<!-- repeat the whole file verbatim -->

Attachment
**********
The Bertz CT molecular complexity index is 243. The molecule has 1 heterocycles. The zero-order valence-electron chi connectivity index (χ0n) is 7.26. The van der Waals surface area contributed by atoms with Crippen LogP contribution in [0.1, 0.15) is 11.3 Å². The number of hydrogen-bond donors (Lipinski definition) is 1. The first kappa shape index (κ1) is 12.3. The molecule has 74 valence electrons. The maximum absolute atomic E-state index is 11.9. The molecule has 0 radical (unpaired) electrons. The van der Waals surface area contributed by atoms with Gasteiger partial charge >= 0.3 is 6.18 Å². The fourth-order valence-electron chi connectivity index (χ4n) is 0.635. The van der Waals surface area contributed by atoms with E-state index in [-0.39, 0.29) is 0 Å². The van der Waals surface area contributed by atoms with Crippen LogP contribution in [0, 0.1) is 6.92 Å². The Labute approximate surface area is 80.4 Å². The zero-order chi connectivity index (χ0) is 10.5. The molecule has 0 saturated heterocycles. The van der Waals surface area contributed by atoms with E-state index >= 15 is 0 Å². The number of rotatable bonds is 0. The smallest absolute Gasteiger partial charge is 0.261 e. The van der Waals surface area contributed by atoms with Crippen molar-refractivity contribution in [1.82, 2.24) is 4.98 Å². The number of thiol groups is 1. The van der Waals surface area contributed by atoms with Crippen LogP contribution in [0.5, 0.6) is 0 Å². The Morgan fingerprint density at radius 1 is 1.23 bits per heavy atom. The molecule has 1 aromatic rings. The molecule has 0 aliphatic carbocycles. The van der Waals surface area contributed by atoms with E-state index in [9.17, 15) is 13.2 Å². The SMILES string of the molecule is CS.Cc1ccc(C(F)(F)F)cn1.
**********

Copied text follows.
The Bertz CT molecular complexity index is 243. The molecule has 1 heterocycles. The zero-order valence-electron chi connectivity index (χ0n) is 7.26. The van der Waals surface area contributed by atoms with Crippen LogP contribution in [0.1, 0.15) is 11.3 Å². The number of hydrogen-bond donors (Lipinski definition) is 1. The first kappa shape index (κ1) is 12.3. The molecule has 74 valence electrons. The maximum absolute atomic E-state index is 11.9. The molecule has 0 radical (unpaired) electrons. The van der Waals surface area contributed by atoms with Gasteiger partial charge >= 0.3 is 6.18 Å². The fourth-order valence-electron chi connectivity index (χ4n) is 0.635. The van der Waals surface area contributed by atoms with E-state index in [-0.39, 0.29) is 0 Å². The van der Waals surface area contributed by atoms with Crippen LogP contribution in [0, 0.1) is 6.92 Å². The Labute approximate surface area is 80.4 Å². The zero-order chi connectivity index (χ0) is 10.5. The molecule has 0 saturated heterocycles. The van der Waals surface area contributed by atoms with E-state index >= 15 is 0 Å². The number of rotatable bonds is 0. The smallest absolute Gasteiger partial charge is 0.261 e. The van der Waals surface area contributed by atoms with Crippen molar-refractivity contribution in [1.82, 2.24) is 4.98 Å². The number of thiol groups is 1. The van der Waals surface area contributed by atoms with Crippen LogP contribution in [0.5, 0.6) is 0 Å². The Morgan fingerprint density at radius 1 is 1.23 bits per heavy atom. The molecule has 1 aromatic rings. The molecule has 0 aliphatic carbocycles. The van der Waals surface area contributed by atoms with E-state index in [9.17, 15) is 13.2 Å². The SMILES string of the molecule is CS.Cc1ccc(C(F)(F)F)cn1.